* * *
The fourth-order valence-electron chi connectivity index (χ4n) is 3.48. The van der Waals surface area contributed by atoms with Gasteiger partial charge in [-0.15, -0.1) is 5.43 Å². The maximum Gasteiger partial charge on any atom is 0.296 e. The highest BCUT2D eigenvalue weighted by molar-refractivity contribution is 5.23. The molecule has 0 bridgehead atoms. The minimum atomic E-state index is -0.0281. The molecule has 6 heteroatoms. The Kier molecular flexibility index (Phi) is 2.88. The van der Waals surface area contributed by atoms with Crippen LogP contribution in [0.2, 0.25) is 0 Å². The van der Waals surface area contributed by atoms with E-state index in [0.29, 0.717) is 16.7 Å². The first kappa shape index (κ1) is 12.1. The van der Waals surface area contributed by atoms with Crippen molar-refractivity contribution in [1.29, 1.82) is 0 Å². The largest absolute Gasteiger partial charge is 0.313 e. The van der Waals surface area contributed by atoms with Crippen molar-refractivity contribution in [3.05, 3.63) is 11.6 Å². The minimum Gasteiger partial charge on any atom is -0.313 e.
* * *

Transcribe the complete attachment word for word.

The fourth-order valence-electron chi connectivity index (χ4n) is 3.48. The van der Waals surface area contributed by atoms with Gasteiger partial charge in [-0.15, -0.1) is 5.43 Å². The maximum Gasteiger partial charge on any atom is 0.296 e. The highest BCUT2D eigenvalue weighted by molar-refractivity contribution is 5.23. The molecule has 0 bridgehead atoms. The minimum atomic E-state index is -0.0281. The molecule has 6 heteroatoms. The Kier molecular flexibility index (Phi) is 2.88. The van der Waals surface area contributed by atoms with Crippen LogP contribution in [0.2, 0.25) is 0 Å². The van der Waals surface area contributed by atoms with E-state index in [0.29, 0.717) is 16.7 Å². The first kappa shape index (κ1) is 12.1. The van der Waals surface area contributed by atoms with Crippen molar-refractivity contribution in [1.29, 1.82) is 0 Å². The largest absolute Gasteiger partial charge is 0.313 e. The van der Waals surface area contributed by atoms with Crippen molar-refractivity contribution in [3.05, 3.63) is 11.6 Å². The minimum Gasteiger partial charge on any atom is -0.313 e.